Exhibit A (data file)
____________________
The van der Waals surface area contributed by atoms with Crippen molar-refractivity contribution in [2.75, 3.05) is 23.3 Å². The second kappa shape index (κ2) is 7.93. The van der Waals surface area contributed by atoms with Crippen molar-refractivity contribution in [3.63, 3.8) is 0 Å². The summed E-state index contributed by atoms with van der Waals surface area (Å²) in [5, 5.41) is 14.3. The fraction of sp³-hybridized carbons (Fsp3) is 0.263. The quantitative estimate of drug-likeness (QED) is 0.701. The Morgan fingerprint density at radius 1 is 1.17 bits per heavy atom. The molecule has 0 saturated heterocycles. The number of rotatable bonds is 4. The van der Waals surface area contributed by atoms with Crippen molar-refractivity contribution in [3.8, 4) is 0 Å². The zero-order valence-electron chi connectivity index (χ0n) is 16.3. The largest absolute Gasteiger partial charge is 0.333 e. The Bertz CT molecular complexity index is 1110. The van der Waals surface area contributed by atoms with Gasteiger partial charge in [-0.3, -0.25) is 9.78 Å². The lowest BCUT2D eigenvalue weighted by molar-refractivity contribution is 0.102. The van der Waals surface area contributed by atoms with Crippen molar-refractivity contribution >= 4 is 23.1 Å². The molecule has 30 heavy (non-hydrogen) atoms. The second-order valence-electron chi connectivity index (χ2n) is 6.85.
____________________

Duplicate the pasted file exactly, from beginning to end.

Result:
The van der Waals surface area contributed by atoms with Crippen molar-refractivity contribution in [2.75, 3.05) is 23.3 Å². The second kappa shape index (κ2) is 7.93. The van der Waals surface area contributed by atoms with Crippen molar-refractivity contribution in [3.63, 3.8) is 0 Å². The summed E-state index contributed by atoms with van der Waals surface area (Å²) in [5, 5.41) is 14.3. The fraction of sp³-hybridized carbons (Fsp3) is 0.263. The quantitative estimate of drug-likeness (QED) is 0.701. The Morgan fingerprint density at radius 1 is 1.17 bits per heavy atom. The molecule has 0 saturated heterocycles. The number of rotatable bonds is 4. The van der Waals surface area contributed by atoms with Crippen molar-refractivity contribution in [3.8, 4) is 0 Å². The zero-order valence-electron chi connectivity index (χ0n) is 16.3. The largest absolute Gasteiger partial charge is 0.333 e. The Bertz CT molecular complexity index is 1110. The van der Waals surface area contributed by atoms with Gasteiger partial charge in [-0.3, -0.25) is 9.78 Å². The lowest BCUT2D eigenvalue weighted by molar-refractivity contribution is 0.102. The van der Waals surface area contributed by atoms with Crippen molar-refractivity contribution >= 4 is 23.1 Å². The molecule has 30 heavy (non-hydrogen) atoms. The second-order valence-electron chi connectivity index (χ2n) is 6.85.